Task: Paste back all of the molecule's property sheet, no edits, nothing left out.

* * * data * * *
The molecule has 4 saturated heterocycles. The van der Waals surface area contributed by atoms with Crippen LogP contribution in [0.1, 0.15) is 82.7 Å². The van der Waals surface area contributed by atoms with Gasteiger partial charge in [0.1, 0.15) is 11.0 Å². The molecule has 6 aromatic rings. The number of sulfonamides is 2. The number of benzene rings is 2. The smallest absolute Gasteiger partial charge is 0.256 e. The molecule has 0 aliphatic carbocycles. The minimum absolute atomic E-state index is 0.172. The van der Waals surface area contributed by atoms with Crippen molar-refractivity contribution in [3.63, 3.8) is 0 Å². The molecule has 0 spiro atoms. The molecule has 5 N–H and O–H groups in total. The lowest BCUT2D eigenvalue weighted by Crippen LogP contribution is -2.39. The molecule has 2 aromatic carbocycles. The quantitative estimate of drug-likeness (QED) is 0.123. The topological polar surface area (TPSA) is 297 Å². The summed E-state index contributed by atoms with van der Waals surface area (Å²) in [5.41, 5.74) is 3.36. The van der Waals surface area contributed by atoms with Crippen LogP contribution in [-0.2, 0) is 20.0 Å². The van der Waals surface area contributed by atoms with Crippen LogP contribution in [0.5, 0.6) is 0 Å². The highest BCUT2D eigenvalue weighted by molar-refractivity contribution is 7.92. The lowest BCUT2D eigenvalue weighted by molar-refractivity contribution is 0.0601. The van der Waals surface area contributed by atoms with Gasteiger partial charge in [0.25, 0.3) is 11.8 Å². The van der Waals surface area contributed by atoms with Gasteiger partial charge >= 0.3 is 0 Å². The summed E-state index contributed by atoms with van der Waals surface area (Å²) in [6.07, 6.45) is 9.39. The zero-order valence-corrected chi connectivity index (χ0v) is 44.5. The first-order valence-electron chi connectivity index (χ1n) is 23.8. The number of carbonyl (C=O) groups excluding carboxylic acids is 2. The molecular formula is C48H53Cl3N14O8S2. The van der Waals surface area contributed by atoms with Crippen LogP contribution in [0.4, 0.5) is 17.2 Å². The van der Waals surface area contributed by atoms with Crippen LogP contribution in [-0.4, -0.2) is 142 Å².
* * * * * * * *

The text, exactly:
The molecule has 4 saturated heterocycles. The van der Waals surface area contributed by atoms with Crippen LogP contribution in [0.1, 0.15) is 82.7 Å². The van der Waals surface area contributed by atoms with Gasteiger partial charge in [0.1, 0.15) is 11.0 Å². The molecule has 6 aromatic rings. The number of sulfonamides is 2. The number of benzene rings is 2. The smallest absolute Gasteiger partial charge is 0.256 e. The molecule has 0 aliphatic carbocycles. The minimum absolute atomic E-state index is 0.172. The van der Waals surface area contributed by atoms with Crippen molar-refractivity contribution in [3.63, 3.8) is 0 Å². The molecule has 0 spiro atoms. The molecule has 5 N–H and O–H groups in total. The lowest BCUT2D eigenvalue weighted by Crippen LogP contribution is -2.39. The molecule has 2 aromatic carbocycles. The quantitative estimate of drug-likeness (QED) is 0.123. The topological polar surface area (TPSA) is 297 Å². The summed E-state index contributed by atoms with van der Waals surface area (Å²) in [5.41, 5.74) is 3.36. The van der Waals surface area contributed by atoms with Crippen LogP contribution in [-0.2, 0) is 20.0 Å². The van der Waals surface area contributed by atoms with Crippen LogP contribution in [0.5, 0.6) is 0 Å². The highest BCUT2D eigenvalue weighted by molar-refractivity contribution is 7.92. The lowest BCUT2D eigenvalue weighted by molar-refractivity contribution is 0.0601. The van der Waals surface area contributed by atoms with Gasteiger partial charge in [0.25, 0.3) is 11.8 Å². The van der Waals surface area contributed by atoms with Gasteiger partial charge >= 0.3 is 0 Å². The summed E-state index contributed by atoms with van der Waals surface area (Å²) in [6.07, 6.45) is 9.39. The zero-order valence-corrected chi connectivity index (χ0v) is 44.5. The first-order valence-electron chi connectivity index (χ1n) is 23.8. The number of carbonyl (C=O) groups excluding carboxylic acids is 2. The molecular formula is C48H53Cl3N14O8S2. The van der Waals surface area contributed by atoms with Crippen LogP contribution in [0.4, 0.5) is 17.2 Å². The van der Waals surface area contributed by atoms with Crippen LogP contribution in [-0.4, -0.2) is 142 Å².